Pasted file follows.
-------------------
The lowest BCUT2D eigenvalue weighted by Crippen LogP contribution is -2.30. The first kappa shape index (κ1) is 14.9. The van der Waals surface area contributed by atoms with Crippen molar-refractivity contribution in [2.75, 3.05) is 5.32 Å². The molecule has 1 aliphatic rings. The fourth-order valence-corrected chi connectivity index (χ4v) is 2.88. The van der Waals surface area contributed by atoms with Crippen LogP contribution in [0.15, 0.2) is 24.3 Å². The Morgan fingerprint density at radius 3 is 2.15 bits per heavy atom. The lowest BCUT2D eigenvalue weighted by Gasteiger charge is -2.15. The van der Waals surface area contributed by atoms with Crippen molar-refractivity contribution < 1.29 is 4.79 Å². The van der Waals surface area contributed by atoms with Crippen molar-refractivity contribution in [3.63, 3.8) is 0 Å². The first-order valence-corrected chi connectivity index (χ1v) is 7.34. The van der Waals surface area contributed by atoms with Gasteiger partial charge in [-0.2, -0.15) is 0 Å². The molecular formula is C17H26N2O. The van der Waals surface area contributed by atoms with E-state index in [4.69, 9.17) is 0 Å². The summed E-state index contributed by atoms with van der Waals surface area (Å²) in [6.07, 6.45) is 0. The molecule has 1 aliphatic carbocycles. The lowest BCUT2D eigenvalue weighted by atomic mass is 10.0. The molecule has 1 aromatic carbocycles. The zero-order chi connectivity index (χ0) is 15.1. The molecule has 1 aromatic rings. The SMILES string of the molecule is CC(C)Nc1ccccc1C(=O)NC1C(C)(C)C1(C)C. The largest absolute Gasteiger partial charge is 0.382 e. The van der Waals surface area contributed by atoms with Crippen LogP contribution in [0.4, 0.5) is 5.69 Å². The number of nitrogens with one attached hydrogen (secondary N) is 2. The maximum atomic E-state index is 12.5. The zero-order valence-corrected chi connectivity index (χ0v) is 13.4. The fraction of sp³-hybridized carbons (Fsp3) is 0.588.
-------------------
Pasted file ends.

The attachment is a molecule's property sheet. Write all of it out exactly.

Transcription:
The lowest BCUT2D eigenvalue weighted by Crippen LogP contribution is -2.30. The first kappa shape index (κ1) is 14.9. The van der Waals surface area contributed by atoms with Crippen molar-refractivity contribution in [2.75, 3.05) is 5.32 Å². The molecule has 1 aliphatic rings. The fourth-order valence-corrected chi connectivity index (χ4v) is 2.88. The van der Waals surface area contributed by atoms with Crippen LogP contribution in [0.15, 0.2) is 24.3 Å². The Morgan fingerprint density at radius 3 is 2.15 bits per heavy atom. The lowest BCUT2D eigenvalue weighted by Gasteiger charge is -2.15. The van der Waals surface area contributed by atoms with Crippen molar-refractivity contribution < 1.29 is 4.79 Å². The van der Waals surface area contributed by atoms with Crippen molar-refractivity contribution in [3.63, 3.8) is 0 Å². The first-order valence-corrected chi connectivity index (χ1v) is 7.34. The van der Waals surface area contributed by atoms with Gasteiger partial charge in [-0.2, -0.15) is 0 Å². The molecular formula is C17H26N2O. The van der Waals surface area contributed by atoms with E-state index in [4.69, 9.17) is 0 Å². The summed E-state index contributed by atoms with van der Waals surface area (Å²) in [6.07, 6.45) is 0. The molecule has 1 aliphatic carbocycles. The lowest BCUT2D eigenvalue weighted by atomic mass is 10.0. The molecule has 1 aromatic carbocycles. The zero-order chi connectivity index (χ0) is 15.1. The molecule has 1 aromatic rings. The SMILES string of the molecule is CC(C)Nc1ccccc1C(=O)NC1C(C)(C)C1(C)C. The largest absolute Gasteiger partial charge is 0.382 e. The van der Waals surface area contributed by atoms with Crippen LogP contribution in [0.4, 0.5) is 5.69 Å². The number of nitrogens with one attached hydrogen (secondary N) is 2. The maximum atomic E-state index is 12.5. The zero-order valence-corrected chi connectivity index (χ0v) is 13.4. The fraction of sp³-hybridized carbons (Fsp3) is 0.588.